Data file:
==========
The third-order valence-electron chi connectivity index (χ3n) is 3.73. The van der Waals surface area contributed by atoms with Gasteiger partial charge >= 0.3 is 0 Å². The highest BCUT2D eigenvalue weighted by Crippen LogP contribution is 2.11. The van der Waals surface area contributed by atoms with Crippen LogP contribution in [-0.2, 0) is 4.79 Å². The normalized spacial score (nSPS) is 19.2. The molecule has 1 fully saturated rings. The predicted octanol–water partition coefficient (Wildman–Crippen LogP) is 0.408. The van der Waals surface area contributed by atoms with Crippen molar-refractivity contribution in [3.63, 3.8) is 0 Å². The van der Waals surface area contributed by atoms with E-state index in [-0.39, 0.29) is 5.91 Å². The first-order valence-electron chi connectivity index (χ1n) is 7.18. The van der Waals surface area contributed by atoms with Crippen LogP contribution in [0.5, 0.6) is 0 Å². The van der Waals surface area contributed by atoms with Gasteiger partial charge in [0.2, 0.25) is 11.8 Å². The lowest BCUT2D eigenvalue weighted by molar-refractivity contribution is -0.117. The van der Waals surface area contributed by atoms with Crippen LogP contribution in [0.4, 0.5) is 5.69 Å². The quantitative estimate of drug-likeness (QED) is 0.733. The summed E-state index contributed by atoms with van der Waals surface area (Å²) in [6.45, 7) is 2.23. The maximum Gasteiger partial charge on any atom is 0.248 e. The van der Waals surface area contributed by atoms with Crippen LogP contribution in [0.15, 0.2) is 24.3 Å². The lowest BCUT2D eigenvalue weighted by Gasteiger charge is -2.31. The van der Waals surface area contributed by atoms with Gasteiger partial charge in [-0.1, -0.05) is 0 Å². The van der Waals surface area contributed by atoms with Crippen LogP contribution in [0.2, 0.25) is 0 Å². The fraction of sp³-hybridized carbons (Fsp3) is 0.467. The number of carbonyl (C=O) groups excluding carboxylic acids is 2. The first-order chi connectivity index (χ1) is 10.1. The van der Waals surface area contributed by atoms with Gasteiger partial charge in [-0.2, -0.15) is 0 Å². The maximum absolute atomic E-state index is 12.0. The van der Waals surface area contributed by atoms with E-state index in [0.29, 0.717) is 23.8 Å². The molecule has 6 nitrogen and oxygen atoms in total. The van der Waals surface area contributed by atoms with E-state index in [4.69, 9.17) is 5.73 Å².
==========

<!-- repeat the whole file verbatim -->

The third-order valence-electron chi connectivity index (χ3n) is 3.73. The van der Waals surface area contributed by atoms with Gasteiger partial charge >= 0.3 is 0 Å². The highest BCUT2D eigenvalue weighted by Crippen LogP contribution is 2.11. The van der Waals surface area contributed by atoms with Crippen LogP contribution in [-0.2, 0) is 4.79 Å². The normalized spacial score (nSPS) is 19.2. The molecule has 1 fully saturated rings. The predicted octanol–water partition coefficient (Wildman–Crippen LogP) is 0.408. The van der Waals surface area contributed by atoms with Crippen molar-refractivity contribution in [3.63, 3.8) is 0 Å². The van der Waals surface area contributed by atoms with E-state index in [-0.39, 0.29) is 5.91 Å². The first-order valence-electron chi connectivity index (χ1n) is 7.18. The van der Waals surface area contributed by atoms with Crippen LogP contribution in [0.5, 0.6) is 0 Å². The van der Waals surface area contributed by atoms with Gasteiger partial charge in [0.2, 0.25) is 11.8 Å². The lowest BCUT2D eigenvalue weighted by molar-refractivity contribution is -0.117. The van der Waals surface area contributed by atoms with Crippen LogP contribution in [0.4, 0.5) is 5.69 Å². The quantitative estimate of drug-likeness (QED) is 0.733. The summed E-state index contributed by atoms with van der Waals surface area (Å²) in [6.45, 7) is 2.23. The maximum Gasteiger partial charge on any atom is 0.248 e. The van der Waals surface area contributed by atoms with Crippen LogP contribution in [0.15, 0.2) is 24.3 Å². The lowest BCUT2D eigenvalue weighted by Gasteiger charge is -2.31. The van der Waals surface area contributed by atoms with Gasteiger partial charge in [-0.1, -0.05) is 0 Å². The van der Waals surface area contributed by atoms with Crippen LogP contribution in [0.2, 0.25) is 0 Å². The fraction of sp³-hybridized carbons (Fsp3) is 0.467. The number of carbonyl (C=O) groups excluding carboxylic acids is 2. The first-order chi connectivity index (χ1) is 10.1. The van der Waals surface area contributed by atoms with Gasteiger partial charge in [-0.2, -0.15) is 0 Å². The maximum absolute atomic E-state index is 12.0. The van der Waals surface area contributed by atoms with E-state index in [0.29, 0.717) is 23.8 Å². The molecule has 6 nitrogen and oxygen atoms in total. The van der Waals surface area contributed by atoms with E-state index in [4.69, 9.17) is 5.73 Å².